What Foods Are Tested in Allergy Testing?

What Foods Are Tested in Allergy Testing?

food allergy testing

If you think you may have a food allergy, food allergy testing can help determine which foods are causing your symptoms

Food allergy testing is performed to determine whether you have a food allergy. If your doctor suspects you may have a food allergy, they will refer you to an allergist, who may test for the following food allergies:

  • Almonds
  • Cashews
  • Codfish
  • Cow’s milk
  • Egg whites
  • Hazelnuts
  • Pecans
  • Peanuts
  • Salmon
  • Scallops
  • Sesame seeds
  • Shrimp
  • Soybean
  • Tuna
  • Walnuts
  • Wheat
  • Shellfish

What is a food allergy?

A food allergy is a condition where your immune system treats a particular food protein as it would treat a harmful virus or infectious agent. The immune system responds to these foods by causing:

  • Respiratory system (the lungs, nose ,and throat) symptoms such as coughing, wheezing, nasal congestion, trouble breathing, and tightness in the chest.
  • Skin symptoms such as hives, tingling, itching, and redness. In babies with food allergies, the primary symptom is often a rash.
  • Digestive system symptoms such as abdominal pain, metallic taste in the mouth, and swelling and/or itching of the tongue.

In children, the most common food allergies are:

  • Cow’s milk
  • Hen’s eggs
  • Peanuts
  • Tree nuts
  • Soy
  • Wheat

In adults, the most common food allergies are:

  • Peanuts
  • Tree nuts
  • Fish
  • Crustaceans (shrimp, crabs and lobster)
  • Mollusks (such as clams, oysters and mussels)

What is food sensitivity?

In some cases, food allergy testing may reveal that you have food sensitivity (also called food intolerance), which is less severe than a food allergy. Common food sensitivities include:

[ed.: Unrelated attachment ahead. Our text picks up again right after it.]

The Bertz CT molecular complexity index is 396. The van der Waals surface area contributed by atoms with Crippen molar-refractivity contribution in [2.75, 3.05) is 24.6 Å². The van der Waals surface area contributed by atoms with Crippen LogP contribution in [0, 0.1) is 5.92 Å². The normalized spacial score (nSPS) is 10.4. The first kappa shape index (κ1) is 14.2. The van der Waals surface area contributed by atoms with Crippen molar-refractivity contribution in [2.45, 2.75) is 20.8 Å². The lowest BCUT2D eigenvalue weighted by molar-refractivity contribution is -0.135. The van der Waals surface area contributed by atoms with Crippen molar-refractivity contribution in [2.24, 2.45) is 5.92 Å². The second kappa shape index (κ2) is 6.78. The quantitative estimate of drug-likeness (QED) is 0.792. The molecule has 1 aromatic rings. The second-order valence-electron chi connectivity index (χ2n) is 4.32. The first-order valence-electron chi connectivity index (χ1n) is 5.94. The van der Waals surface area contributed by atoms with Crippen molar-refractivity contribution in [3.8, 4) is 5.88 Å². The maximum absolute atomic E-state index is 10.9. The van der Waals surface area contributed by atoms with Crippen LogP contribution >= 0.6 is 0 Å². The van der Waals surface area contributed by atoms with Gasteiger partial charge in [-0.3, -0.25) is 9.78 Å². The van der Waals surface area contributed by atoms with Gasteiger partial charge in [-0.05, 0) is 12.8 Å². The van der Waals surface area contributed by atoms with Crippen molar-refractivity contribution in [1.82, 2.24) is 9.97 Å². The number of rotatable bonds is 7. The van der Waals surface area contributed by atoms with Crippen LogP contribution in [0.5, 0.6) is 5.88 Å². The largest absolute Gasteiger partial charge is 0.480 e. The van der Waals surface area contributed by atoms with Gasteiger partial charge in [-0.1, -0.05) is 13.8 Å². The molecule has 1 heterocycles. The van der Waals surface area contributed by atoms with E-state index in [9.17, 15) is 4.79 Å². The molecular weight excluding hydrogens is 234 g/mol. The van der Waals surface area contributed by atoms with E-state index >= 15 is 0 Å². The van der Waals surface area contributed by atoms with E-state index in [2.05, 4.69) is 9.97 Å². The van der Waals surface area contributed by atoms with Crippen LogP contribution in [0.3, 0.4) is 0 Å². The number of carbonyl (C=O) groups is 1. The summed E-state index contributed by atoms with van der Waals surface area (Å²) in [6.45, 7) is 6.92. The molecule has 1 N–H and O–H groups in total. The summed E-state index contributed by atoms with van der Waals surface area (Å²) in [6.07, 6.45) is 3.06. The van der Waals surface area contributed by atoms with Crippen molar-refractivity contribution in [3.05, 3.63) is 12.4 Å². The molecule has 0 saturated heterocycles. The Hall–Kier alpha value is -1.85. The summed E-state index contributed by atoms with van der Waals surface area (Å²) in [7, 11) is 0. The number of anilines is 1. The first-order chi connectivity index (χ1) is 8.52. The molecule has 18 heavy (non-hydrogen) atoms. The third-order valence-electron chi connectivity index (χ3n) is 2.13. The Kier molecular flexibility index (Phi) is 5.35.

Food sensitivity may cause symptoms such as:

Who should get food allergy testing?

Some of the factors that may prompt you to get food allergy testing include:

How is food allergy testing performed?

Food allergy testing may involve the following:

  • Skin prick test: Your allergist first cleans your forearm. Next, they lightly prick your skin with a small device. They place a small drop of liquid food extract on your forearm skin. Within 15-20 minutes, you may observe a raised bump with redness around it. The allergist marks each test site with a pen to identify the allergen being tested.
  • Allergy blood test: Your allergist withdraws blood from a vein in your arm to check for Immunoglobulin E (IgE) antibodies produced in response to an allergy-causing substance.
  • Oral challenge test: Your allergist gives you a small amount of the food suspected of causing the allergy. Next, they closely monitor you for any allergic reaction. An oral challenge test confirms food allergy after skin prick and allergy blood tests. Sometimes, people test positive during a skin prick test or blood test but have no symptoms during the oral challenge test.


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Medically Reviewed on 8/11/2021